By: ForbesJuly 13, 2018
The eSports industry has grown at a tremendous pace over the past few years. Per a report from Newzoo, total eSports revenue jumped from $493 million in 2016 to $655 million in 2017, and total revenue could exceed $900 million in 2018. Our interactive dashboard for the eSports industry outlines the market’s performance over the past few years, and its outlook for the rest of 2018. You can modify the inputs to see how changes would impact the total market size in 2018.
What Are eSports?
The term eSports refers to organized competitive gaming among professional players. Although there are many games that can be included in the space, the most popular games are generally team-based multi-player games from the first-person shooter or multiplayer online battle arena genre. The audience can watch the event by either visiting the arena live or online through gaming broadcasters.
What Contributes To eSports Revenue?
Per Newzoo, eSports revenue is comprised of the below components.
- Sponsorships are the largest contributor. Until now, sponsorships have been largely driven by tech companies such as Intel, or gaming peripherals companies such as SteelSeries.
- Advertising is the second largest contributor. Major players in the advertising space for eSports include computer components manufacturers and energy drinks, especially Red Bull.
- Media Rights revenues are the revenues paid by broadcasting partners who own the rights to broadcast live games. Twitch and YouTube Gaming are two major players in this space.
- Game Publisher Fees are the revenues paid by publishers such as Valve to host tournaments.
- Tickets & Merchandise revenues are generated from ticket sales to eSports events, as well as sales of merchandise from both eSports teams and game publishers.
Media Rights To Grow At A Tremendous Pace
The majority of eSports consumption occurs online. With the industry looking to attract young audiences – who are generally willing to watch matches on smart devices or PCs – several TV and internet companies have started to compete for the rights to broadcast events. Meanwhile, Over-The-Top streaming continues to see impressive growth, and will also likely contribute to the growth in consumption. Furthermore, as franchising gains traction, especially in North America, broadcasters will have a reliable and steadily growing stream of income. While YouTube Gaming and Twitch saw tremendous growth in 2017, the entry of other big players such as Facebook also bodes well for the space’s near-term growth prospects.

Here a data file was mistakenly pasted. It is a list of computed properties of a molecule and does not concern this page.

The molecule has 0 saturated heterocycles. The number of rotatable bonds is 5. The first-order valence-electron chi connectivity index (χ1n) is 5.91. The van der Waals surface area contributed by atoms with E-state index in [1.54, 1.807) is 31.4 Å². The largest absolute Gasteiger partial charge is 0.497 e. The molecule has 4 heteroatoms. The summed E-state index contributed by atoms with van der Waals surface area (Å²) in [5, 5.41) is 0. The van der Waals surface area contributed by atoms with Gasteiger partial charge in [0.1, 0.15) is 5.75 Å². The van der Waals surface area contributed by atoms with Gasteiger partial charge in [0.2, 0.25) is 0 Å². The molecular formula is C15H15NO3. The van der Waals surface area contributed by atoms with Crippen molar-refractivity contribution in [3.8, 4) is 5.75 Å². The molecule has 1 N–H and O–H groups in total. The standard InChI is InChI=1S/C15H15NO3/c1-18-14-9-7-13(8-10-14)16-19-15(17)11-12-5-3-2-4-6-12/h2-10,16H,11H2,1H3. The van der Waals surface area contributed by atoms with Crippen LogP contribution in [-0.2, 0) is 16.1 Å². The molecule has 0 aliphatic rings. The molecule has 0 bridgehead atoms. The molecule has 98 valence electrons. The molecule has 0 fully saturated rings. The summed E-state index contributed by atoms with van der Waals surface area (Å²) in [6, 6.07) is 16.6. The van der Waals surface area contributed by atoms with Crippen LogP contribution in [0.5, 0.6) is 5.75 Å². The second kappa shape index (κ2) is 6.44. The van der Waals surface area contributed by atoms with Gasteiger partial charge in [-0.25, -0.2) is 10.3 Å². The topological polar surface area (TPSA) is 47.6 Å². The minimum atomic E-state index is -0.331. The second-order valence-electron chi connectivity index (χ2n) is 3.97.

Sponsorships and Franchising Will Have Important Roles
Revenue from sponsorships grew by over 55% in 2017 and exceeded $250 million. With more and more brands becoming interested in sponsorships given the growing popularity of the space, this growth trend appears sustainable. Moreover, many investors are looking at the big picture and investing for long-term benefits in eSports through franchising. Franchising has picked up in eSports with the recent launch of The Overwatch League, which had a $20 million price for each slot. This also led to Twitch paying $90 million in 2018 for exclusive distribution of the league, the biggest in eSports history. Several other game publishers plan to introduce franchising in 2018, which will be attractive for investors as it builds a stable ecosystem and should boost revenues.
Besides the immense growth in revenues of late, growth in the eSports industry can be gauged by looking at two key parameters.
- Twitch Viewership Data: Twitch, an Amazon subsidiary, primarily focuses on broadcasting eSports competition along with providing a platform for video game streamers. In the last three years, it has seen a 21.3% compound annual growth rate in viewership. In 2017 alone, viewers watched almost 6 billion hours of content on Twitch.
- Prize Money: In the early years of eSports, prize money was fairly low. However, with the overall growth in viewership and other revenues, prize money has grown by over 30% annually of late. Prize money comes from either game publishers (such as Valve) or eSports organizations (such as ESL).
Overall, we expect these factors to drive the total eSports market to exceed $900 million in 2018. If you disagree with any of our forecasts, you can modify them and see the impact on the market size.